“DON’T KNOCK TWICE” stars; Katee Sackhoff, Lucy Boynton and is directed by Caradog W. James.
The story follows a mother who tries to reconnect with her daughter after years of estrangement, but is unaware her daughter is being tormented by the spirit of a demonic witch.
It is hard to really expect much from these small budget horror films. This one was yet another of the endless string of forgettable titles that come from the genre. As well as another movie that really shows none of its own inspiration, and literally goes through all the motions of these common plot-lines.
The performances are not bad at all and they are actually more than serviceable. Sackhoff does give effort in the role, and she does hit some of her more dramatic moments. Lucy Boynton was also very good, and the two shared a believable chemistry to sell them as a mother and daughter with a fractured relationship.
But with such a lack in the ambition and creativity put into the writing of the script, or the dialogue, this film was impossible to generate interest in. This movie just gives us one recycled scene after another and the result is the same story-arcs and character dynamics we have seen countless times.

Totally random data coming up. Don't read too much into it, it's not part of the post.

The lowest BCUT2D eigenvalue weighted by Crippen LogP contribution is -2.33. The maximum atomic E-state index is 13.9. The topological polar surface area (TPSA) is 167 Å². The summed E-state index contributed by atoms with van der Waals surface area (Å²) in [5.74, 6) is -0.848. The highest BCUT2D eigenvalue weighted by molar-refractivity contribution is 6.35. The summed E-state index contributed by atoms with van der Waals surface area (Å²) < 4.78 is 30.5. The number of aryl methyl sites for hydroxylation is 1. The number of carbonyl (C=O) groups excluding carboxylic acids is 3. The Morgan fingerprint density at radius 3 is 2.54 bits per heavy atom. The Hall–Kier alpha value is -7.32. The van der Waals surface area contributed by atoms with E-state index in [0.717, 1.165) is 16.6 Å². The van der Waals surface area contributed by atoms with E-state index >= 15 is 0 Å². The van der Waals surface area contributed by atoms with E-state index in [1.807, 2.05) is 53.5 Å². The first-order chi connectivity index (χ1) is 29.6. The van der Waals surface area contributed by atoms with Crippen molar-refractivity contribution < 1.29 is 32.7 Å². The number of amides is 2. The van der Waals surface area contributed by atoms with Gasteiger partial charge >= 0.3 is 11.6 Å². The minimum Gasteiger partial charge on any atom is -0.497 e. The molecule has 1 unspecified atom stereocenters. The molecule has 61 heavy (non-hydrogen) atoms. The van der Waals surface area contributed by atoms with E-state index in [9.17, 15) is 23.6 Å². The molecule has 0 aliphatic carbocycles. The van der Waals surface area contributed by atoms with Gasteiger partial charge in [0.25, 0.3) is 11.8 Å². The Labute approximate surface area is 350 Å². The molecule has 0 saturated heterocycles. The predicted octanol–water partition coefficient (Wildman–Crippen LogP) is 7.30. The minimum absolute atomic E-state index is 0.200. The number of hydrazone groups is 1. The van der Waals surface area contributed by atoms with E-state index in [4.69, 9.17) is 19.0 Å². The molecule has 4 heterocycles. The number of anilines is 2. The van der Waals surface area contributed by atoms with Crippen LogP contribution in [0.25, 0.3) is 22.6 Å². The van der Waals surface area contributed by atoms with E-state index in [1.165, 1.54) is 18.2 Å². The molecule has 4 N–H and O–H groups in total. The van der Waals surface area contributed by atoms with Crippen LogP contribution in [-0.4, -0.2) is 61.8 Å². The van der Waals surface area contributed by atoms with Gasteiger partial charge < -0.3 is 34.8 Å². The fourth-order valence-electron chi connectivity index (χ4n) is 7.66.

The unfortunate thing is there were some good elements to this movie. There were some scenes that were actually creepy and fun to watch. There were some moments of good special-effects and I thought the creation of the witch was well done. The direction by Caradog James was very well done also, and for a film of this theme, it does come off as more polished than the usual.
James used some fun angles, lighting and filters to create some ominous and creepy moments. But from a story aspect, it was so cliche riddled, and left on auto-pilot, the intrigue was hindered in a major way.
For die hard fans of these ghostly horror films this may have some fun moments. If you have not seen many movies like this, it will certainly entertain. But if you have seen more than a couple movies with stories like this you will find it extremely predictable, and way to easy to forecast the third-act even down to the routine twist to find this one at all engaging.
Time: 93 min
MPAA Rating: R (For horror violence and language)